AIG execs agree to return millions
New York Attorney General Andrew Cuomo said Monday that 15 employees who received some of the largest bonuses from American International Group Inc. have agreed to return the more than $30 million worth of payments in full.
In total, AIG employees have agreed to return about $50 million of the $165 million in bonuses awarded earlier this month by the troubled insurer, Cuomo’s office said.
Cuomo said he still hopes that more AIG employees will return their bonuses. At most, Cuomo said, his office could hope to recoup $80 million of the bonuses – roughly the amount paid out to American employees.
AIG has come under heavy criticism because the bonuses were given to employees after the company received $170 billion in government bailout money.
Mount Redoubt erupts six times
Alaska’s Mount Redoubt volcano erupted six times, sending an ash plume more than 9 miles into the air in the volcano’s first emissions in nearly 20 years.
Residents in the state’s largest city were spared from falling ash, though fine gray dust fell Monday morning on small communities north of Anchorage.
Alaska Airlines on Monday canceled 19 flights because of the ash. In-state carrier Era Aviation canceled four, and Elmendorf Air Force Base in Anchorage kept 60 planes, including fighter jets, cargo aircraft and a 747 commercial plane, in shelters.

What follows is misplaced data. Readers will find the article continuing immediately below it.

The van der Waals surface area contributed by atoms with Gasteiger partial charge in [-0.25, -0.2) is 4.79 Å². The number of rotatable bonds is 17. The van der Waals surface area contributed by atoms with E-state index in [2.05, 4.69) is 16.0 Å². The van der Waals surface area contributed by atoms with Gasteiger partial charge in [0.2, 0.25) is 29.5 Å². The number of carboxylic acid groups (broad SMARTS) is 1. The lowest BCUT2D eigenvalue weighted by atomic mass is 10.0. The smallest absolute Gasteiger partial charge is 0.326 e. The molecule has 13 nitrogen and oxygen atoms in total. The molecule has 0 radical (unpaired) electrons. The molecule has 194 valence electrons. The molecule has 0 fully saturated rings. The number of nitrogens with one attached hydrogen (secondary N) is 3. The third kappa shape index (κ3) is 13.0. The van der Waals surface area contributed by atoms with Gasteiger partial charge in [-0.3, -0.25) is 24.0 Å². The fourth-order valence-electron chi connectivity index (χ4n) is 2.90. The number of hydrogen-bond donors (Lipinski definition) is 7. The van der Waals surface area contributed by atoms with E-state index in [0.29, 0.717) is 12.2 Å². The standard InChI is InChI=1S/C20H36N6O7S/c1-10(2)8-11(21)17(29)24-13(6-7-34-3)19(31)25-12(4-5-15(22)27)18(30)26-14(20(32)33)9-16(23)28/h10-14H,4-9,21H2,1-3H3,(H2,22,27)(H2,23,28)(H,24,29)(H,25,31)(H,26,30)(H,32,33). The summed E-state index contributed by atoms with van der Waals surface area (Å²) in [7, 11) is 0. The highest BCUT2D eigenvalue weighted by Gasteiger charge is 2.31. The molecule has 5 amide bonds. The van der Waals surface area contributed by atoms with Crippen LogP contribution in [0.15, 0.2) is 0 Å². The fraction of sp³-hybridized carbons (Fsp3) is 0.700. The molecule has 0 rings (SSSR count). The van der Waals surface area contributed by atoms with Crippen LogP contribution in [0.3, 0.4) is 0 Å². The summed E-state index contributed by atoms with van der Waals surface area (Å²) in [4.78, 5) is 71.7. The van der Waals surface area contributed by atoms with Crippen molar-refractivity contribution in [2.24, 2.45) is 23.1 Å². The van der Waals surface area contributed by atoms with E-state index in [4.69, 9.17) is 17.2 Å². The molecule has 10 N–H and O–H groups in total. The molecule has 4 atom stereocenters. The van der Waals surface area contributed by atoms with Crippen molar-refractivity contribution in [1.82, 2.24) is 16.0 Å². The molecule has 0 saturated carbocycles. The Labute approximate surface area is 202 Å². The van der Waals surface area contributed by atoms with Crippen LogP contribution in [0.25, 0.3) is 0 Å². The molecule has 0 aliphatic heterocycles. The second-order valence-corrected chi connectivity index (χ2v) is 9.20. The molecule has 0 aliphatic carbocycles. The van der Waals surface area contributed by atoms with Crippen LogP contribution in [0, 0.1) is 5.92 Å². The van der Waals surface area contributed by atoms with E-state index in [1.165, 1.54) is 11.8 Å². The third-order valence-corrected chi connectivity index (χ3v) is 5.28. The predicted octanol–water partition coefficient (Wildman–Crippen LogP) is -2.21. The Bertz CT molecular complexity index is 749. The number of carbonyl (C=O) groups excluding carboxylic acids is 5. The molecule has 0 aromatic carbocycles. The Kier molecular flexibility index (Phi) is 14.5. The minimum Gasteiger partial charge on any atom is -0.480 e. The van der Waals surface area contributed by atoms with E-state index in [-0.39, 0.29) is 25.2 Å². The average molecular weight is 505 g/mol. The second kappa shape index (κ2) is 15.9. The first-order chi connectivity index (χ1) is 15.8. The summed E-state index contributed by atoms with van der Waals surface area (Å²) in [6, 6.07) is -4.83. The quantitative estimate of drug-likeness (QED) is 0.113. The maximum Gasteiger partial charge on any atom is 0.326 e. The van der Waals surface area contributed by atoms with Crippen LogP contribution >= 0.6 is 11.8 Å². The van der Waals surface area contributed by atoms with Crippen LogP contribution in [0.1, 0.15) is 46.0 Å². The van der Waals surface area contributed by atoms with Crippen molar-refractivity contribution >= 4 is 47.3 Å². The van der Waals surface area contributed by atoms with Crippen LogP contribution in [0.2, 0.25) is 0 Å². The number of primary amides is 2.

The first eruption, in a sparsely populated area across Cook Inlet from the Kenai Peninsula, occurred at 10:38 p.m. Sunday. The sixth happened at 7:41 p.m. Monday, according to the Alaska Volcano Observatory.
The wind took the ash cloud away from Anchorage, toward Willow and Talkeetna, near Mount McKinley, North America’s largest mountain.
The 10,200-foot Redoubt Volcano, roughly 100 miles southwest of Anchorage, last erupted during a four-month period from 1989-’90.
VA colonoscopies were unsterile
Officials say more than 3,000 patients at a Veterans Affairs hospital in Miami had colonoscopies with equipment that wasn’t properly sterilized.
They’ve been told they should be tested for HIV and other diseases.
The VA insists the risk of infection is minimal and only involved tubing on equipment, not any device that actually touched a patient. But it’s the second recent announcement of errors during colonoscopies at VA facilities.
Last month, more than 6,000 patients at a clinic in Tennessee were told they may have been exposed to infectious body fluids during colonoscopies.
From wire reports